>> Make forensic labs independent from law enforcement agencies
The BGA/CWC investigation found that 29 of the 85 exonerees were convicted with the help of forensic officials who supported the prosecution’s faulty theory of the case. Five of those men were sentenced to death, nine to life, and the group served a total of 329 years. Those 29 cases cost taxpayers $105.8 million in incarceration costs, compensation fees, and civil litigation.

In Illinois, most forensic testing of physical evidence for criminal cases is performed at various branches of the state police crime lab, at the DuPage County crime lab (run by the DuPage County Sheriff), and at the Vernon Hills-based Northeastern Illinois Regional Crime Laboratory, which is funded by annual fees paid by approximately 40 law enforcement agencies located in nearby counties.

In February 2009, a Congressionally mandated National Academy of Sciences report, “Strengthening Forensic Science in the United States,” concluded that imprecise and exaggerated forensic testimony had contributed to the admission of erroneous and misleading evidence in criminal trials, that the reliability of many forensic methods was open to question, and that forensic science experts were vulnerable to bias. The report pointed out that forensic science labs and law enforcement agencies have different missions, and recommended that labs be made independent from police departments and prosecutors offices or autonomous within them. (back to top)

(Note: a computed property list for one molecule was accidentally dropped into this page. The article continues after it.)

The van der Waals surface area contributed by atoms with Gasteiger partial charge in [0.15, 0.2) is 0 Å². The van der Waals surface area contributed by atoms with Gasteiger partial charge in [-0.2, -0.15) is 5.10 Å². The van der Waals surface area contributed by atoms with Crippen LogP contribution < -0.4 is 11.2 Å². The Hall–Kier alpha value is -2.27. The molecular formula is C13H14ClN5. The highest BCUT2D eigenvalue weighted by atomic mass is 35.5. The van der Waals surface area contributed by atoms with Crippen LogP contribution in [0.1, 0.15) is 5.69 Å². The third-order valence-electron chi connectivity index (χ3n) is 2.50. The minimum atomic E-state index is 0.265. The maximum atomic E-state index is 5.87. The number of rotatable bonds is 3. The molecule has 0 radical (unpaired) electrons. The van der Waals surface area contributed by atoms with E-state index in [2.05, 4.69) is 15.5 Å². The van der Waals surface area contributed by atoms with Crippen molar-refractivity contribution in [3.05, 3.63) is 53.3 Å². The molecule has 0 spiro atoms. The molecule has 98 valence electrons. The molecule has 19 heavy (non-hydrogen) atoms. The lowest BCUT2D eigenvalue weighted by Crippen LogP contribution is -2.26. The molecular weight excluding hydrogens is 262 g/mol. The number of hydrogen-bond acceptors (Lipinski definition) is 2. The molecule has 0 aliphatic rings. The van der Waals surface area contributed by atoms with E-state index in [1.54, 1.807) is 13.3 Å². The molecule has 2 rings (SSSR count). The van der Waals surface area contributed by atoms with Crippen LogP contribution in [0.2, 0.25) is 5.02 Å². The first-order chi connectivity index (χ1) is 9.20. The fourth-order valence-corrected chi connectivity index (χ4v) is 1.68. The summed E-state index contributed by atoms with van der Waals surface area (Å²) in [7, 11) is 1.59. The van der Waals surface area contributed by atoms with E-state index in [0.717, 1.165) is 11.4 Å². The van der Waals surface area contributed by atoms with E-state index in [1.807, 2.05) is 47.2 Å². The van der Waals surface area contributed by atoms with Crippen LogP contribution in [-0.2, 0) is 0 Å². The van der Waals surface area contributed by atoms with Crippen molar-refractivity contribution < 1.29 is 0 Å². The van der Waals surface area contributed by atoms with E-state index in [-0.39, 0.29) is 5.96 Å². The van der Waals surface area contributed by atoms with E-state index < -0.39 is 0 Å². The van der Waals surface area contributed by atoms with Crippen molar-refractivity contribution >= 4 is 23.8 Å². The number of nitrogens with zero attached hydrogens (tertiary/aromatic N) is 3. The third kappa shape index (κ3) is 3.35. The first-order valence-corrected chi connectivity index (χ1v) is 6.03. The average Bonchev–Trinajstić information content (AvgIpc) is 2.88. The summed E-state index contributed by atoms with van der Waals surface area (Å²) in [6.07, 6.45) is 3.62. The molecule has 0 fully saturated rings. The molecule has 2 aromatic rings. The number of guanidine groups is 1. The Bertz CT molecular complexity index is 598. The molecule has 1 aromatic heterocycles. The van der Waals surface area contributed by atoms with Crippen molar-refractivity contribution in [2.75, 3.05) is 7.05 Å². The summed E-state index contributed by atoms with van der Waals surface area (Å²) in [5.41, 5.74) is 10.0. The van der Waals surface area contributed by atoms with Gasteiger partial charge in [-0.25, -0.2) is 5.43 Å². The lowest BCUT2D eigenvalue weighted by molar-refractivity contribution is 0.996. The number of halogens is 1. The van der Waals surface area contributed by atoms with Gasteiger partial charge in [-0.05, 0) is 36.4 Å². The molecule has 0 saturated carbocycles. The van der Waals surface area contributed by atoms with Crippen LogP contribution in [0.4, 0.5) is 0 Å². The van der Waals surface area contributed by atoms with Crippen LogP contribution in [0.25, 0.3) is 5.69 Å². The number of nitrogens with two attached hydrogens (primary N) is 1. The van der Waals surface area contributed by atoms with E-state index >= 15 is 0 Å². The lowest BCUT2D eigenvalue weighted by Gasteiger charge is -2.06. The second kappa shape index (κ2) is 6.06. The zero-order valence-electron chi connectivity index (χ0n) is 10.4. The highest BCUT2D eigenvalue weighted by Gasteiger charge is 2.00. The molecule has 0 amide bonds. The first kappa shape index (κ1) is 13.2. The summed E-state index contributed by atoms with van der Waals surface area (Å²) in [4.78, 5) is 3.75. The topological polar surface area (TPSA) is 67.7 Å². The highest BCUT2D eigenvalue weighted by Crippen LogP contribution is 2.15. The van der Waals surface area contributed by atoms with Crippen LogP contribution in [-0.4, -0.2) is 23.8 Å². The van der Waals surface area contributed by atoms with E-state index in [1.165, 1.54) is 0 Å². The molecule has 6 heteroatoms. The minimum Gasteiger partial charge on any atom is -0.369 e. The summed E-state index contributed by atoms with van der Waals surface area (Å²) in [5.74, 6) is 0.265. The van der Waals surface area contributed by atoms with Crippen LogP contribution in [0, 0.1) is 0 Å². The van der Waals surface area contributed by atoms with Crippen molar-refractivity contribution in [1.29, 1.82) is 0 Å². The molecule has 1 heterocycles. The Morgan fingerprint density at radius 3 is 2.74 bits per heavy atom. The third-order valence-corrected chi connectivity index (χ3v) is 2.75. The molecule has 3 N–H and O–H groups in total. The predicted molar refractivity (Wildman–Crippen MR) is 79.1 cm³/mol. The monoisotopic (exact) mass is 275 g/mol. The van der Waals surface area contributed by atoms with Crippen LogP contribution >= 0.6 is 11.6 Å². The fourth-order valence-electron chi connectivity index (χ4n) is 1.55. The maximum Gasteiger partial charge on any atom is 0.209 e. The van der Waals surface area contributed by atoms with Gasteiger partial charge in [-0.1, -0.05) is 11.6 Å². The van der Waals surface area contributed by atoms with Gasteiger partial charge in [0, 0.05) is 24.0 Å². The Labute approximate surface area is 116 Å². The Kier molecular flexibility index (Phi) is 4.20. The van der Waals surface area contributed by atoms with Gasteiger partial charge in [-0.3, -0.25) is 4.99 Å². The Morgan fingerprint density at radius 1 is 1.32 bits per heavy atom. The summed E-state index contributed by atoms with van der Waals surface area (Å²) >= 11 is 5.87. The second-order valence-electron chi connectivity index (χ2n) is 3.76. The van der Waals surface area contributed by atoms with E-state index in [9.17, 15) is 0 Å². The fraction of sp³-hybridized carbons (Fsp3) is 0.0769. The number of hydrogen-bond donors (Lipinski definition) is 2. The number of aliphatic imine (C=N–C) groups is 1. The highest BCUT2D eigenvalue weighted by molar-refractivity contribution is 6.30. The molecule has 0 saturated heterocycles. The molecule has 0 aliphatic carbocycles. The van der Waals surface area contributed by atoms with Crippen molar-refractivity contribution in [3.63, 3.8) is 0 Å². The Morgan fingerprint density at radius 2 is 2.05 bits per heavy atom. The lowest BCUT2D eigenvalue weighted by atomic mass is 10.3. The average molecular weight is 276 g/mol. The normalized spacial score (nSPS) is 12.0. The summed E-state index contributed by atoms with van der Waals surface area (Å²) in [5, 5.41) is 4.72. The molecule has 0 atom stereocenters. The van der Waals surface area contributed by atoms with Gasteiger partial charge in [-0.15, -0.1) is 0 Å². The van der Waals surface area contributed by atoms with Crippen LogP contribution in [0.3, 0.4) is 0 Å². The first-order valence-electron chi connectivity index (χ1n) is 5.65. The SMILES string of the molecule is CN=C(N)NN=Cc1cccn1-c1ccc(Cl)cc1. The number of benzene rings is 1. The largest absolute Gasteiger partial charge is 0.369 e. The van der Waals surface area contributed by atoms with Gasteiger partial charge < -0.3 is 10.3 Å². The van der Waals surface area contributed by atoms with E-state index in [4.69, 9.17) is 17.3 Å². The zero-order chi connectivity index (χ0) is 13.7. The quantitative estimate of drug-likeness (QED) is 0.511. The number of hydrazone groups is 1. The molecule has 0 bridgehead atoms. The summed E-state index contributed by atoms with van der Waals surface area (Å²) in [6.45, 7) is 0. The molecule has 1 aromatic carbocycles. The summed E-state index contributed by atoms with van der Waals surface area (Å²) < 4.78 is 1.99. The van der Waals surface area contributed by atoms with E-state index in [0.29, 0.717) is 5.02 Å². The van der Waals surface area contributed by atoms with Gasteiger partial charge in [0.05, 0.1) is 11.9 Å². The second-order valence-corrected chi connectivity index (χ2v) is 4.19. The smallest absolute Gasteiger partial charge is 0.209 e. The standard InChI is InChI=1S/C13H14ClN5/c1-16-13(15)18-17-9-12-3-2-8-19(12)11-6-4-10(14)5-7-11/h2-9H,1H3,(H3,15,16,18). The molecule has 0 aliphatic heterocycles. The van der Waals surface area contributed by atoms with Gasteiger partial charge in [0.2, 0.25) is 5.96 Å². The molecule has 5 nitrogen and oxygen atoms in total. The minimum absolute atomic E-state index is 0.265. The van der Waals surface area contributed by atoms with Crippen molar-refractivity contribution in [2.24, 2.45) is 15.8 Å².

>> Establish minimum levels of experience
for defense attorneys in the most serious felony cases

Allegations of ineffective assistance of counsel arose in 23 of the 85 wrongful conviction cases in the BGA/CWC investigation. Five of those 23 exonerees were sentenced to death, five to life, and the 23 served a total of 283 years in prison.

In 2001, the Illinois Supreme Court imposed higher standards on attorneys working in death penalty cases, an attempt to “insure that capital cases are tried by experienced, well-trained attorneys.” Among other requirements, the new Rule 714 barred attorneys in death penalty cases from serving as lead counsel if they did not have five years of criminal litigation experience in the previous seven years and if they had not worked as head counsel or co-counsel in at least eight felony jury trials, at least two of them murder cases, which had been tried to completion. Stiff requirements for co-counsels were also imposed.

In January 2011, the Illinois General Assembly voted to end the death penalty in Illinois, and when Governor Patrick Quinn signed the bill on March 9, Rule 714 became moot. However, the sentence of life in prison without possibility of parole remains, and other felonies now carry enhanced sentencing requirements that can amount to a virtual life sentence. All of those cases merit Rule 714’s level of protection for the defendant.